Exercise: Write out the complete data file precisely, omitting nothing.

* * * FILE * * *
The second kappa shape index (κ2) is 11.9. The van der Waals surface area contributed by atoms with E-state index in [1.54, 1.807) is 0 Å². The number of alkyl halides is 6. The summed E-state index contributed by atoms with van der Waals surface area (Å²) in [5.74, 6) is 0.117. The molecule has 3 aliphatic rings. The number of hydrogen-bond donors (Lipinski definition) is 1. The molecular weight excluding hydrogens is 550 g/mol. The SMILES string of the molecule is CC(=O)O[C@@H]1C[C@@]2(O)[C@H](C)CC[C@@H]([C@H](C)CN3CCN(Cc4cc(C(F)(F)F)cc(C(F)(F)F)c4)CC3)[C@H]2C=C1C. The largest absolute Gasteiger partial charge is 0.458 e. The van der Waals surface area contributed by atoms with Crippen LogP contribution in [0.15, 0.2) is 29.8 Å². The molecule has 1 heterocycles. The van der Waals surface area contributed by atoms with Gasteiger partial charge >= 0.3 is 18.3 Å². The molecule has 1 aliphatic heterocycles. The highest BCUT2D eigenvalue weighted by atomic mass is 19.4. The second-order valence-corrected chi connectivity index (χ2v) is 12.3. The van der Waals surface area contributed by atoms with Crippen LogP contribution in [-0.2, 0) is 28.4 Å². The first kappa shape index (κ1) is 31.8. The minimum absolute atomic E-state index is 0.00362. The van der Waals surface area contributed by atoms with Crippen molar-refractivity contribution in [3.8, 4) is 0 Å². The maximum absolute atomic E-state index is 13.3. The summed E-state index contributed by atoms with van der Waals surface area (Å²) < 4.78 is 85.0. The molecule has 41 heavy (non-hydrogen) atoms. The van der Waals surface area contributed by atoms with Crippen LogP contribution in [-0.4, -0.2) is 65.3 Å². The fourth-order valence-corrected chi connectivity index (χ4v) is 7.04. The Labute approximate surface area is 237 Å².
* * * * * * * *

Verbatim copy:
The second kappa shape index (κ2) is 11.9. The van der Waals surface area contributed by atoms with E-state index in [1.54, 1.807) is 0 Å². The number of alkyl halides is 6. The summed E-state index contributed by atoms with van der Waals surface area (Å²) in [5.74, 6) is 0.117. The molecule has 3 aliphatic rings. The number of hydrogen-bond donors (Lipinski definition) is 1. The molecular weight excluding hydrogens is 550 g/mol. The SMILES string of the molecule is CC(=O)O[C@@H]1C[C@@]2(O)[C@H](C)CC[C@@H]([C@H](C)CN3CCN(Cc4cc(C(F)(F)F)cc(C(F)(F)F)c4)CC3)[C@H]2C=C1C. The largest absolute Gasteiger partial charge is 0.458 e. The van der Waals surface area contributed by atoms with Crippen LogP contribution in [0.15, 0.2) is 29.8 Å². The molecule has 1 heterocycles. The van der Waals surface area contributed by atoms with Gasteiger partial charge >= 0.3 is 18.3 Å². The molecule has 1 aliphatic heterocycles. The highest BCUT2D eigenvalue weighted by atomic mass is 19.4. The second-order valence-corrected chi connectivity index (χ2v) is 12.3. The van der Waals surface area contributed by atoms with Crippen LogP contribution in [-0.2, 0) is 28.4 Å². The first kappa shape index (κ1) is 31.8. The minimum absolute atomic E-state index is 0.00362. The van der Waals surface area contributed by atoms with Crippen molar-refractivity contribution in [3.8, 4) is 0 Å². The maximum absolute atomic E-state index is 13.3. The summed E-state index contributed by atoms with van der Waals surface area (Å²) < 4.78 is 85.0. The molecule has 41 heavy (non-hydrogen) atoms. The van der Waals surface area contributed by atoms with Crippen LogP contribution in [-0.4, -0.2) is 65.3 Å². The fourth-order valence-corrected chi connectivity index (χ4v) is 7.04. The Labute approximate surface area is 237 Å².